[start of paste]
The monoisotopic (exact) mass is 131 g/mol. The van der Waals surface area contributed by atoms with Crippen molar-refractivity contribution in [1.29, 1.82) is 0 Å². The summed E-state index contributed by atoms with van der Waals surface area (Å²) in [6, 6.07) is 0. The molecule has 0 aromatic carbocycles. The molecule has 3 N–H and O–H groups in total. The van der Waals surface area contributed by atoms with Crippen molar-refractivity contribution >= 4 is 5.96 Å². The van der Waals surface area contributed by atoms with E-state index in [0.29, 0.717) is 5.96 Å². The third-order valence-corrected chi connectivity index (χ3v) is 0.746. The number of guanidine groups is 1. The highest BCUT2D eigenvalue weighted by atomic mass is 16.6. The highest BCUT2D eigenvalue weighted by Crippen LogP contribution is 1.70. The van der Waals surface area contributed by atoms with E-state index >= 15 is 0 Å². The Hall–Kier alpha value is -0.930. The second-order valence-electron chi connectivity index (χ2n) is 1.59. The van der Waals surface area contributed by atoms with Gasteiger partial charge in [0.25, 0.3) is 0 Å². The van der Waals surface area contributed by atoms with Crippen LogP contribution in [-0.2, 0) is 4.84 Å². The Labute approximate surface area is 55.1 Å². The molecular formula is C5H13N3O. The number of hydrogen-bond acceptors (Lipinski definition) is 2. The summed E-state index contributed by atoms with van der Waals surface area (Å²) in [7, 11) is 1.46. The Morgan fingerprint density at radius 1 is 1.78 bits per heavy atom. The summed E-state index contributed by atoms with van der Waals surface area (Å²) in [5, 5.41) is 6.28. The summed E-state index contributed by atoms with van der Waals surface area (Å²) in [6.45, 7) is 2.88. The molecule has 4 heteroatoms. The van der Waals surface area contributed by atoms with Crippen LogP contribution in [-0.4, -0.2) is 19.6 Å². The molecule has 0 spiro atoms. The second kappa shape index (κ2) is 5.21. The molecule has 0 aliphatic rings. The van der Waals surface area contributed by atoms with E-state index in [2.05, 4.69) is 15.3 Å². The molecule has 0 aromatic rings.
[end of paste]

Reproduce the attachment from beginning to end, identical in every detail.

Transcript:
The monoisotopic (exact) mass is 131 g/mol. The van der Waals surface area contributed by atoms with Crippen molar-refractivity contribution in [1.29, 1.82) is 0 Å². The summed E-state index contributed by atoms with van der Waals surface area (Å²) in [6, 6.07) is 0. The molecule has 0 aromatic carbocycles. The molecule has 3 N–H and O–H groups in total. The van der Waals surface area contributed by atoms with Crippen molar-refractivity contribution >= 4 is 5.96 Å². The van der Waals surface area contributed by atoms with E-state index in [0.29, 0.717) is 5.96 Å². The third-order valence-corrected chi connectivity index (χ3v) is 0.746. The number of guanidine groups is 1. The highest BCUT2D eigenvalue weighted by atomic mass is 16.6. The highest BCUT2D eigenvalue weighted by Crippen LogP contribution is 1.70. The van der Waals surface area contributed by atoms with E-state index >= 15 is 0 Å². The Hall–Kier alpha value is -0.930. The second-order valence-electron chi connectivity index (χ2n) is 1.59. The van der Waals surface area contributed by atoms with Gasteiger partial charge in [0.25, 0.3) is 0 Å². The van der Waals surface area contributed by atoms with Crippen LogP contribution in [-0.2, 0) is 4.84 Å². The Labute approximate surface area is 55.1 Å². The molecular formula is C5H13N3O. The number of hydrogen-bond acceptors (Lipinski definition) is 2. The summed E-state index contributed by atoms with van der Waals surface area (Å²) in [7, 11) is 1.46. The Morgan fingerprint density at radius 1 is 1.78 bits per heavy atom. The summed E-state index contributed by atoms with van der Waals surface area (Å²) in [5, 5.41) is 6.28. The summed E-state index contributed by atoms with van der Waals surface area (Å²) in [6.45, 7) is 2.88. The molecule has 4 heteroatoms. The van der Waals surface area contributed by atoms with Crippen LogP contribution in [-0.4, -0.2) is 19.6 Å². The molecule has 0 spiro atoms. The second kappa shape index (κ2) is 5.21. The molecule has 0 aliphatic rings. The van der Waals surface area contributed by atoms with E-state index in [2.05, 4.69) is 15.3 Å². The molecule has 0 aromatic rings.